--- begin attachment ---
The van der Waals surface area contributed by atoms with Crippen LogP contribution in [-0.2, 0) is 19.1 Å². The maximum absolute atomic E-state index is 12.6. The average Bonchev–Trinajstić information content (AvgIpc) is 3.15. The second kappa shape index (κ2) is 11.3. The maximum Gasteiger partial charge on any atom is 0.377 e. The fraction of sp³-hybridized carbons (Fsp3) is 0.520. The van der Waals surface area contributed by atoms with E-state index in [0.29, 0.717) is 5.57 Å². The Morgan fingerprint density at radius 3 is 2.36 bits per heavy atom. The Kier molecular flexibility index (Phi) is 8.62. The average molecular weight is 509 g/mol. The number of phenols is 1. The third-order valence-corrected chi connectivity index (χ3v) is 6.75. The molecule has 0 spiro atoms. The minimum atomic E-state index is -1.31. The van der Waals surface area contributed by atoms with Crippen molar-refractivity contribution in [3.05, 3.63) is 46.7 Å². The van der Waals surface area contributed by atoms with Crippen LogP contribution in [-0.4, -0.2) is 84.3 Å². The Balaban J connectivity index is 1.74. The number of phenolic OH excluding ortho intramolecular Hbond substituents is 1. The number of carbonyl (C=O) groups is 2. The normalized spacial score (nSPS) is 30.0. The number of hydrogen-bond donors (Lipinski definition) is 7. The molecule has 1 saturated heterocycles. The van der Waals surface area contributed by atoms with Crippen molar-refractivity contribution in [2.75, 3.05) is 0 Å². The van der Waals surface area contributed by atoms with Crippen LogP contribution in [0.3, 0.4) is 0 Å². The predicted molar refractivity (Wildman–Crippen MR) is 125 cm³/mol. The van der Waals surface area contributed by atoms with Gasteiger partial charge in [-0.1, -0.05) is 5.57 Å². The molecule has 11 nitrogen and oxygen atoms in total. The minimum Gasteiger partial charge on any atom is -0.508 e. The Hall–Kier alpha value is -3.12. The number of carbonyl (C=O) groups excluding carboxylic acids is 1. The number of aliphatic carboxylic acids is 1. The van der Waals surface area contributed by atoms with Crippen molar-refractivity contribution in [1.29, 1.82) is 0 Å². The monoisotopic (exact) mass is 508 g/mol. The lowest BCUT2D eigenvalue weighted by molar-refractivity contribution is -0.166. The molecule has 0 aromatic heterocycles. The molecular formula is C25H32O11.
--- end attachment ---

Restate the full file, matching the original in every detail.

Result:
The van der Waals surface area contributed by atoms with Crippen LogP contribution in [-0.2, 0) is 19.1 Å². The maximum absolute atomic E-state index is 12.6. The average Bonchev–Trinajstić information content (AvgIpc) is 3.15. The second kappa shape index (κ2) is 11.3. The maximum Gasteiger partial charge on any atom is 0.377 e. The fraction of sp³-hybridized carbons (Fsp3) is 0.520. The van der Waals surface area contributed by atoms with E-state index in [0.29, 0.717) is 5.57 Å². The Morgan fingerprint density at radius 3 is 2.36 bits per heavy atom. The Kier molecular flexibility index (Phi) is 8.62. The average molecular weight is 509 g/mol. The number of phenols is 1. The third-order valence-corrected chi connectivity index (χ3v) is 6.75. The molecule has 0 spiro atoms. The minimum atomic E-state index is -1.31. The van der Waals surface area contributed by atoms with Crippen molar-refractivity contribution in [3.05, 3.63) is 46.7 Å². The van der Waals surface area contributed by atoms with Crippen LogP contribution in [-0.4, -0.2) is 84.3 Å². The Balaban J connectivity index is 1.74. The number of phenolic OH excluding ortho intramolecular Hbond substituents is 1. The number of carbonyl (C=O) groups is 2. The normalized spacial score (nSPS) is 30.0. The number of hydrogen-bond donors (Lipinski definition) is 7. The molecule has 1 saturated heterocycles. The van der Waals surface area contributed by atoms with Crippen molar-refractivity contribution in [2.75, 3.05) is 0 Å². The van der Waals surface area contributed by atoms with Crippen LogP contribution in [0.3, 0.4) is 0 Å². The predicted molar refractivity (Wildman–Crippen MR) is 125 cm³/mol. The van der Waals surface area contributed by atoms with Gasteiger partial charge in [-0.1, -0.05) is 5.57 Å². The molecule has 11 nitrogen and oxygen atoms in total. The minimum Gasteiger partial charge on any atom is -0.508 e. The Hall–Kier alpha value is -3.12. The number of carbonyl (C=O) groups excluding carboxylic acids is 1. The number of aliphatic carboxylic acids is 1. The van der Waals surface area contributed by atoms with Crippen molar-refractivity contribution in [1.29, 1.82) is 0 Å². The monoisotopic (exact) mass is 508 g/mol. The lowest BCUT2D eigenvalue weighted by molar-refractivity contribution is -0.166. The molecule has 0 aromatic heterocycles. The molecular formula is C25H32O11.